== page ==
'When people ask me... "What is your favourite travel book?" I nearly always name this book. It is about courage, misery, starvation, heroism, exploration, discovery and friendship' Paul Theroux
Apsley Cherry-Garrard (1886-1959) was one of the youngest members of Captain Scott's final expedition to the Antarctic which he joined to collect the eggs of the Emperor penguin. After the expedition, Cherry-Garrard served in the First World War and was invalided home. With the zealous encouragement of his neighbour, George Bernard Shaw, Cherry-Garrard wrote The Worst Journey in the World (1922) in an attempt to overcome the horror of the journey. As the years unravelled he faced a terrible struggle against depression, breakdown and despair, haunted by the possibility that he could have saved Scott and his companions.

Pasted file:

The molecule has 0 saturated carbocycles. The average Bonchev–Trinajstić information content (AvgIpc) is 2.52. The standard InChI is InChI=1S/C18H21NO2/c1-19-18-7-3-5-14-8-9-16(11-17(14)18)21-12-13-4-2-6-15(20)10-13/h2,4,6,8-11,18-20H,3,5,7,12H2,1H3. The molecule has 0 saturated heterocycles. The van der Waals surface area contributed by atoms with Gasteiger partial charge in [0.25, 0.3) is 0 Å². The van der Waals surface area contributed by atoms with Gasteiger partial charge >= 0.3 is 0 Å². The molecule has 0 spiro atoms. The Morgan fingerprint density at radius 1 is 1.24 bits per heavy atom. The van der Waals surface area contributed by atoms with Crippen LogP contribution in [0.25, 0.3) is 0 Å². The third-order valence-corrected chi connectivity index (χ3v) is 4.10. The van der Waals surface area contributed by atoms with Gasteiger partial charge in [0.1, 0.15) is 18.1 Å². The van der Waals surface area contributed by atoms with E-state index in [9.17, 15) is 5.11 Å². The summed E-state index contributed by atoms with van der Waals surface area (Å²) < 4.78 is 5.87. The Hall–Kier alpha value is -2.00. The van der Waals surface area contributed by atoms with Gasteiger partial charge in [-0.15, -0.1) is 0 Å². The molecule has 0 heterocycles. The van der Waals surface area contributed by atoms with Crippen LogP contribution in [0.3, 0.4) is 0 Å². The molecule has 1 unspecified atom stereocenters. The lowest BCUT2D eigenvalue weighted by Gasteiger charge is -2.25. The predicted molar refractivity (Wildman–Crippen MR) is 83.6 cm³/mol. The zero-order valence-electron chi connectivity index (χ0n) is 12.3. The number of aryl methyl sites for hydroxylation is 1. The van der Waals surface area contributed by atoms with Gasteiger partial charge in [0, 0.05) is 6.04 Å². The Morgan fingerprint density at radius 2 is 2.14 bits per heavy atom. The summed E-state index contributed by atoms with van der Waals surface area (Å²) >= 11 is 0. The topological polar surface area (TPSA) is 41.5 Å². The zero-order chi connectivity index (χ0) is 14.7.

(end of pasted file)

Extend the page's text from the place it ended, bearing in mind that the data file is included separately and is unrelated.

'The Worst Journey in the World is to travel what War and
Peace is to the novel... a masterpiece' * New York Review of
The best polar book there is * Observer *
Probably the best adventure yarn ever published * Independent *
Remains the masterpiece of heroic travel * The Times *
The finest book ever written about Antarctic exploration as well as a great literary classic -- Peter Matthiessen